Early Intervention: The Tizard Centre Study

Mother and child with autismProject Area: This project compared implementation and outcomes for Son-Rise, ABA and control group in children and adults with autism. Underlying familial and autism characteristics were examined

Lead: Dr. Julie Beadle-Brown

Institution: The Tizard Centre, University of Kent

Status: Completed

Impact: This project provided information about the responses of children parents to specific intervention and further evidence that no one intervention will be suited to all children or families.

Details of the study

The initial study completed by Beadle-Brown et al (2004) was a follow-up to the reported success of the Applied Behavioural Analysis, set out by Lovaas in his 1987 work, including substantial gains in measured cognitive ability.

The study examined the factors affecting parental choice of an early intervention (with a focus upon parenting style); and the outcomes for children participating in programmes following ABA or SonRise (Option) principles.

21 families took part in the study, 10 in the SonRise group, 6 in the ABA group, and 5 controls. All the children (18 boys and 3 girls) had a diagnosis of ASD, and average age at the start of the intervention was 47 months (with a range of 25 to 68 months).

The hours devoted to the ABA intervention ranged from 18-39 and the range for the SonRise intervention was 4-60 hours !

The majority of families were also undertaking additional interventions such as dietary regimes, PECS, speech and language therapy, and cranial osteopathy.

The period between baseline and follow-up assessment ranged from 6 to 9 months, with measures including the Vineland Adaptive Behaviour Scales, Leiter Performance Scale, Reynell Language Scale, parental questionnaires, and observations of social interactions

In respect of the findings from this initial study concerning factors in choice of intervention, it had been hypothesised that ABA choice would reflect a more directive style of parenting while SonRise choice would reflect a more permissive style; but this pattern was not observed. There was a mixture of parenting styles in each group with the tentative conclusion, therefore, that parenting style does not influence choice of intervention (with the acknowledgement that a pattern may exist but that the questionnaire methodology was not sufficiently sensitive to detect it).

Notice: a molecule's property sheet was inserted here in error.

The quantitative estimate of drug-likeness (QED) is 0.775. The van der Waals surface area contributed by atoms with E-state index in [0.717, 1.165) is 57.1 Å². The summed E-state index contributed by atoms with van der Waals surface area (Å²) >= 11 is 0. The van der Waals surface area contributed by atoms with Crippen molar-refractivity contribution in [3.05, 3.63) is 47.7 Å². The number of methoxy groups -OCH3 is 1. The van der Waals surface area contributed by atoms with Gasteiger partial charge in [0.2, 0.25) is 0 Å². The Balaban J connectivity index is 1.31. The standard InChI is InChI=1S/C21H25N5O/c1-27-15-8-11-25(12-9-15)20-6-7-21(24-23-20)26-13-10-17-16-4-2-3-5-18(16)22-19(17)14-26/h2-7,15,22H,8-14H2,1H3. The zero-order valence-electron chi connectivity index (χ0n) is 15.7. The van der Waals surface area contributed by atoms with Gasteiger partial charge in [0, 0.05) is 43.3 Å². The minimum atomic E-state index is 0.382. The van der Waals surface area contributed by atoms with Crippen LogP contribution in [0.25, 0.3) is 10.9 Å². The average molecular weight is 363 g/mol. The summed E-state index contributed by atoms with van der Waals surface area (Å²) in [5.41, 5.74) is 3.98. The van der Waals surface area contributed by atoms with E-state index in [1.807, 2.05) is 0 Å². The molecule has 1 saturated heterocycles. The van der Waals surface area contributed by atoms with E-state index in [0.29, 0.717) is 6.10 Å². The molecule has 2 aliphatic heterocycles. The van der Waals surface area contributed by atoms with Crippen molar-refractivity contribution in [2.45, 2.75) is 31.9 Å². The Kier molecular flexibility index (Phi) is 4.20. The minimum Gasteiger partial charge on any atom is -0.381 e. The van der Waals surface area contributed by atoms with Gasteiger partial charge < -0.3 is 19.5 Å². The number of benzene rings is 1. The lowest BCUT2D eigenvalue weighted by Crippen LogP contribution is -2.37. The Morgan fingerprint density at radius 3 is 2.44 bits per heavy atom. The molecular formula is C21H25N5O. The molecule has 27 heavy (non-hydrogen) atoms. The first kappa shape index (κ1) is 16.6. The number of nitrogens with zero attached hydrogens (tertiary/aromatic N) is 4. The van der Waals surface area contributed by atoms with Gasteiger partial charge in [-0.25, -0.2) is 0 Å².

It appeared that word of mouth was the most common route by which parents became aware of interventions, and it was recognised that most parents would not have access to formal evaluations of interventions published in research journals.

In respect of outcomes, none of the 3 groups showed any significant changes (either for the better or worse) in adaptive behaviour or personal/social sufficiency.

With regard to changes in symptoms (behavioural difficulty), there was observed to be a positive change among the SonRise children in respect of the "quality of social interaction" with a shift from "aloof" to "passive". This reflected an increased willingness in the children to accept interaction with others albeit still showing reluctance to initiate social contact.

In respect of changes in cognitive skills, the only observable changes were in terms of the number of items attempted which provided a measure of improvement in attention span or in willingness to participate. All groups showed some improvement in the number of items attempted but the difference did not reach a statistically-significant level.

There were also found to be no significant improvements in language usage or social behaviour.

The authors concluded that, contrary to anticipation, there were no real changes between or within groups, with the children on ABA or SonRise not outperforming the control group.

The authors referred to the small sample sizes as partial explanation for the lack of significant outcomes (and one might also note both the short period of intervention, and the low intensity in some cases), with the plan to extend this current pilot study.

However, the conclusion drawn by the authors that some children may respond better than others to early intervention can be seen as helpful in reinforcing the principle of there being no single type of treatment that is appropriate for all children.

Instead, it is necessary to recognise individual and familial strengths, weaknesses, and circumstances in planning an individual programme whose various elements are chosen to reflect these permutations of variables - especially the idiosyncratic profiles of disabilities and comorbidities displayed by the children.

This study was published as: Beadle-Brown J., Dorey H., and Murphy G. 2004 Early intervention for autism study. Canterbury : the Tizard Centre (University of Kent)

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25 Oct 2017